He says her presidential campaign won't pay him unless he signs a confidentiality agreement. Her staff denies the accusation.
Updated: January 12, 2013 - 6:02 AM
WASHINGTON - A year after Michele Bachmann's presidential ambitions sputtered in Iowa, a close adviser is alleging that her political organization is withholding money from former staffers to keep them quiet about the turbulent final months of the campaign.
Peter Waldron, a national GOP operative, said Friday that senior Bachmann officials are demanding that he sign a confidentiality agreement that, he believes, would bar him from discussing "unethical, illegal, or immoral activity" on the campaign.
Rep. Bachmann, R-Minn., and the top echelon of her Iowa staff were hit with a lawsuit last year alleging the improper use of a Christian home-schooling organization's e-mail list. That allegation is the subject of an ongoing criminal investigation.
But two former Bachmann aides say the document is a standard campaign release agreement and has nothing to do with the lawsuit.
The dispute with Waldron is the latest in a series of organizational mishaps that plagued Bachmann's presidential campaign -- from mass resignations in New Hampshire to the abrupt resignation of campaign manager Ed Rollins and the 11th-hour defection of Iowa state Sen. Kent Sorenson, her state campaign chairman.
Waldron, an evangelist and veteran of GOP presidential campaigns going back to Ronald Reagan, is himself no stranger to controversy. In 2006, he was arrested for possession of assault rifles in Uganda in disputed circumstances.
"I'm baffled as to why Peter would be doing this," said Iowa political consultant Eric Woolson, who managed Bachmann's Iowa campaign. "It doesn't make any sense to me."
Waldron, who served as the campaign's national faith outreach director, frequently rode the campaign bus as part of Bachmann's entourage. Campaign records show that the campaign owes him $916, a sum that he says has been outstanding for a year.
In its last report to the Federal Election Commission (FEC), the now-defunct campaign showed $169,558 in debts and $53,451 in cash on hand. But Bachmann still has a political war chest exceeding $2 million, counting her congressional campaign committee and a separate political action committee called MichelePAC.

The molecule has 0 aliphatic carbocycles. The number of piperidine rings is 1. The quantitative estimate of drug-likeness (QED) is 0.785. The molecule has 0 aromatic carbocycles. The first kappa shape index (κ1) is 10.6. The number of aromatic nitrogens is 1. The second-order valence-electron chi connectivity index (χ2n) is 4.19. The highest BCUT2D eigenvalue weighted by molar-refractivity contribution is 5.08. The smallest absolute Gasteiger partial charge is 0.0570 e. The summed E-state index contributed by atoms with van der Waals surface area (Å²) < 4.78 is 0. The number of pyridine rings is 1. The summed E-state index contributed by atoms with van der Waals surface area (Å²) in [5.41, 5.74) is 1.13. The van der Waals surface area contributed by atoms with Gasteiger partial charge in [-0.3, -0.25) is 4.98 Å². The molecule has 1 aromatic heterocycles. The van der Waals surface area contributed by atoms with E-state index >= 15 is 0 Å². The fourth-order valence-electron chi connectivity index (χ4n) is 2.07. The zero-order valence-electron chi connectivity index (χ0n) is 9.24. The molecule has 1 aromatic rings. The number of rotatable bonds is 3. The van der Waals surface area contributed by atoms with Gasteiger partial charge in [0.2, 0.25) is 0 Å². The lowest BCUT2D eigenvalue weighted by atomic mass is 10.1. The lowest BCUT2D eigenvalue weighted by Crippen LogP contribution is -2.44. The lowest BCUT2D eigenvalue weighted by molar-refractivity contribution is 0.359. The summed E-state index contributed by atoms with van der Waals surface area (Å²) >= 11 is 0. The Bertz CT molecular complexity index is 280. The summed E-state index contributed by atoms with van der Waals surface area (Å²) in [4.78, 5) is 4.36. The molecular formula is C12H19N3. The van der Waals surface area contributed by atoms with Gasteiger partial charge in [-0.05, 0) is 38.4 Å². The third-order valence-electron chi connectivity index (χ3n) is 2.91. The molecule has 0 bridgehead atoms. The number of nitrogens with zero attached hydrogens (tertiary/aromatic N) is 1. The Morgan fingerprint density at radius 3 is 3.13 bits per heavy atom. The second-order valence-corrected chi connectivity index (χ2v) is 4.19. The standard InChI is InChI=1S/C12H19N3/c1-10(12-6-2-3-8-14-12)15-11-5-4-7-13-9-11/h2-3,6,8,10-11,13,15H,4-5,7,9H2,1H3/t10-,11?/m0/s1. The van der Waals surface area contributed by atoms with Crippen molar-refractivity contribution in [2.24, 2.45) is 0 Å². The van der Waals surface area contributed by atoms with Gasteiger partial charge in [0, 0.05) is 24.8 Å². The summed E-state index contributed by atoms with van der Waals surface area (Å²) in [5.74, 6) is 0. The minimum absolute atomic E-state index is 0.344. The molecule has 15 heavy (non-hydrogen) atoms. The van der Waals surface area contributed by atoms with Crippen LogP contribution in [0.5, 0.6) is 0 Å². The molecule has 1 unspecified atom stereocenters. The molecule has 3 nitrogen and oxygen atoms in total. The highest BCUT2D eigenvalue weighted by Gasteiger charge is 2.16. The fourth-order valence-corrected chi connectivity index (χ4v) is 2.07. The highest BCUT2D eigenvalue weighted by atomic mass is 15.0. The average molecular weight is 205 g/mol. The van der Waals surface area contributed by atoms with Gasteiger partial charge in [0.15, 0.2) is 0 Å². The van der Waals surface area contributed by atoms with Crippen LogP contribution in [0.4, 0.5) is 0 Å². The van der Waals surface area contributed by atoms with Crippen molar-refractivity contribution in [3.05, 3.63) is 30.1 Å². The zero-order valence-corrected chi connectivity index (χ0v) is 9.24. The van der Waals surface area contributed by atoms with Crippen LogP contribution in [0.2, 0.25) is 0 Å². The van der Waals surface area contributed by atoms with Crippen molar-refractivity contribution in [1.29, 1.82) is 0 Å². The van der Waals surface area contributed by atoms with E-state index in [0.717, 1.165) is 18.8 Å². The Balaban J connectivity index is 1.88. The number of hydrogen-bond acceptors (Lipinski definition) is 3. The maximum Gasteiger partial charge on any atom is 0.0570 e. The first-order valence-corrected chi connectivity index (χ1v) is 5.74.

Minnesota businessman James Pollack, Bachmann's national finance chairman, said the presidential campaign has paid off more than 90 percent of its debts and expects to resolve any outstanding obligations "in the very near future."
Pollack called Waldron's allegations "false, inaccurate and misleading."
Waldron said that the sums owed to him and four other unnamed aides total about $5,000. The campaign says the dispute only involves Waldron and one other staffer, for a total of less than $2,000. Waldron said the dispute could also trigger a potential complaint to the FEC because of the possibility the campaign carried debt obligations off its books.
But money is not the immediate stumbling block. Rather, Waldron said, it is Bachmann's demand that he and other ex-staffers not discuss what they know about the campaign "without first speaking with Michele Bachmann's attorneys."
'He's not being held captive'
Woolson said Waldron, founder of Christians Restoring America's Greatness, has always been free to discuss the case involving the e-mail list. "To my knowledge, he's not being held captive by armed guards."
The confidentiality agreement, a copy of which was obtained by the Star Tribune, covers strategy, polling, fundraising, and other "activities relating to the campaign." It does not mention criminal or unethical behavior; Waldron said "that's my understanding of the restriction."
Waldron acknowledged that he and others have already talked to investigators in the disputed e-mail case.
The lawsuit was brought by Barbara Heki, the campaign's home-school outreach director. Heki, who belonged to the Network of Iowa Christian Home Educators, accused Sorenson of taking the group's e-mail list from her private computer without her permission and using it to reach home-school families before the Iowa caucuses.
Bachmann campaign officials have described the use of the list as "inadvertent." Campaign finance reports show that they eventually paid the group $2,000 for the list. Heki, however, claims she was blamed for the unauthorized use of the list and expelled as a board member.
That case remains "an open investigation,'' said Urbandale police officer Randy Peterson.
While the campaign now accuses Waldron of unfairly disparaging Bachmann, he says he doesn't blame her. "I think she outsources decision-making and defers good judgment to others who don't have good judgment," he said.
Kevin Diaz is a correspondent in the Star Tribune Washington Bureau.
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